Sunday, January 20, 2013

Killer Joe

The tagline for Killer Joe, the newest film from acclaimed director William Friedkin, is “A totally twisted deep-fried Texas redneck trailer park murder story”. As ridiculous as that sounds it completely sums up this crazy little flick in more ways than one.

Chris Smith (Emile Hirsch) is in a bit of a financial pickle, and along with his deadbeat Dad (Thomas Haden Church) comes up with a plan to hire local policeman/hitman Killer Joe Cooper (Matthew McConaughey) to murder his mother so they can collect her life insurance money. When things go awry in more ways than one, Killer Joe demands that his payment for services rendered be the love of Chris’ simple sister, Dottie (Juno Temple).

I knew nothing of this film’s story before watching it, only that it had turned up on various “Top 10 Films of 2012” lists across the internet. Out of curiosity I rented it from the local Redbox and was enormously surprised at how engagingly deranged it was. I discovered that it was based on a stage play, which completely makes sense after watching it, and even though it features some horrific images and brutal violence it never stops being entertaining. In fact, as it played out before me I realized that it was basically a redneck version of Blood Simple. Not that that’s a bad thing. Not a bad thing at all.
It’s a simple story about simple people doing incredibly stupid things and dealing with the consequences in ridiculously stupid, and somewhat insane, ways. It is shot in a basic fashion to keep in line with its theater roots. The film, like a stage play, is all about the performances. I cannot stress how amazing the acting on display is here.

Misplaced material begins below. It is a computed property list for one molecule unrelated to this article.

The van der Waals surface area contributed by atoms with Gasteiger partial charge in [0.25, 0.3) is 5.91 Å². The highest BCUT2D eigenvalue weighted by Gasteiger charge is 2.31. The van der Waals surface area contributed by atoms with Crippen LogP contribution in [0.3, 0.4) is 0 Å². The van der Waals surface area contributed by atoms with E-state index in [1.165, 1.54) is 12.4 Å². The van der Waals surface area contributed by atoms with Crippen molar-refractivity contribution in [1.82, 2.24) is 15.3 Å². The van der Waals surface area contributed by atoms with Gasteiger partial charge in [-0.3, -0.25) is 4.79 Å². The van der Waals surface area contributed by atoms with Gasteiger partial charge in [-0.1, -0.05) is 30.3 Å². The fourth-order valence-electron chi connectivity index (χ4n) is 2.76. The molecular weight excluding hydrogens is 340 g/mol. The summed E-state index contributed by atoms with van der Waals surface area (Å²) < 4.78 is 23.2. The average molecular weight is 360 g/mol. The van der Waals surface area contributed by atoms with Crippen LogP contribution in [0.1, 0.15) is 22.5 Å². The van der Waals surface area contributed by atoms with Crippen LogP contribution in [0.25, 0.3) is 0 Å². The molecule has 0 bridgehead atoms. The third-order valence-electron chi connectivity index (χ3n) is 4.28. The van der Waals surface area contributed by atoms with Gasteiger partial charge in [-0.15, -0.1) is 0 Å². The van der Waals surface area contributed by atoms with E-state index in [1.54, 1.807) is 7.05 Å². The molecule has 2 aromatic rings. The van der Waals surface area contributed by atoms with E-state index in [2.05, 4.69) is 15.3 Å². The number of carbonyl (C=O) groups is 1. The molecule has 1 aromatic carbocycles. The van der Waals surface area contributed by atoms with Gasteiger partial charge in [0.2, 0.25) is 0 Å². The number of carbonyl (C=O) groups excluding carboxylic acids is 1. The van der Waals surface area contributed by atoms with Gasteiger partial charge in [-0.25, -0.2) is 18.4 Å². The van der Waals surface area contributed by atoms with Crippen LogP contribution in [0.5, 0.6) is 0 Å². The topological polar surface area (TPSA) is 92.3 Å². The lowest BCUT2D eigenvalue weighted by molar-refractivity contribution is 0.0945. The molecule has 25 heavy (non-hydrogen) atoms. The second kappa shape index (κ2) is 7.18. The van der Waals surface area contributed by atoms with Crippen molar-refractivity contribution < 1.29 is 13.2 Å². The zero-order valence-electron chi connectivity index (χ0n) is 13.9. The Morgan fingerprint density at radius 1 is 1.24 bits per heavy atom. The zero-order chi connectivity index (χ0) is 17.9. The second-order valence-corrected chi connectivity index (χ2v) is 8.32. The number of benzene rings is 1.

I don’t recall Matthew McConaughey ever playing a part like this before since as far back as I can remember he’s always been cast as the charming romantic lead (except in Reign of Fire or A Time to Kill), but being that I’m not a fan of his goes to show how awesome he is as Killer Joe if I’m giving him such accolades. He owns this film as Joe, who appears on the surface to be a calm and cool professional killer, but is basically a sad and lonely dirtbag who likes to intimidate and torture people just because he can due to the fact that he’s a cop. We get to see how brutal he can be (the final scene) and his awkward sensitive side (the dinner scene) and how twisted he can be (everything in between). He goes for broke and comes out aces. I have to give him props for accepting a role against type, especially after his acclaimed turn in Magic Mike. I think I will be paying a little more attention to his films in the future.
I’ve also never been a fan of Emile Hirsch or Thomas Haden Church either. But here they seem to be feeding off McConaughey’s craziness to amplify their own, and in turn give outstanding performances as the men of the completely dysfunctional family at the core of the story. Church’s sad sack of a father figure especially took me aback as he’s always playing the dominant male character or villain.

I’ve always known that Gina Gershon was a great actress (just watch her in Bound or The Insider), she only picks horrible movies to star in that never really give her a chance to show off her skills (Showgirls, Demonlover, Driven, Best of the Best 3). Here she starts off appearing to have a minor part that she’s slogging through, but at the halfway point she becomes a more prominent character and by the end she’s going toe-to-toe with Joe to compete for the title of Biggest Asshole of the Year. She comes out of nowhere and knocks her role out of the park, and even though she’s playing a horrible person she gives her character a small touch of sympathy that is welcome among all the double crossing going on.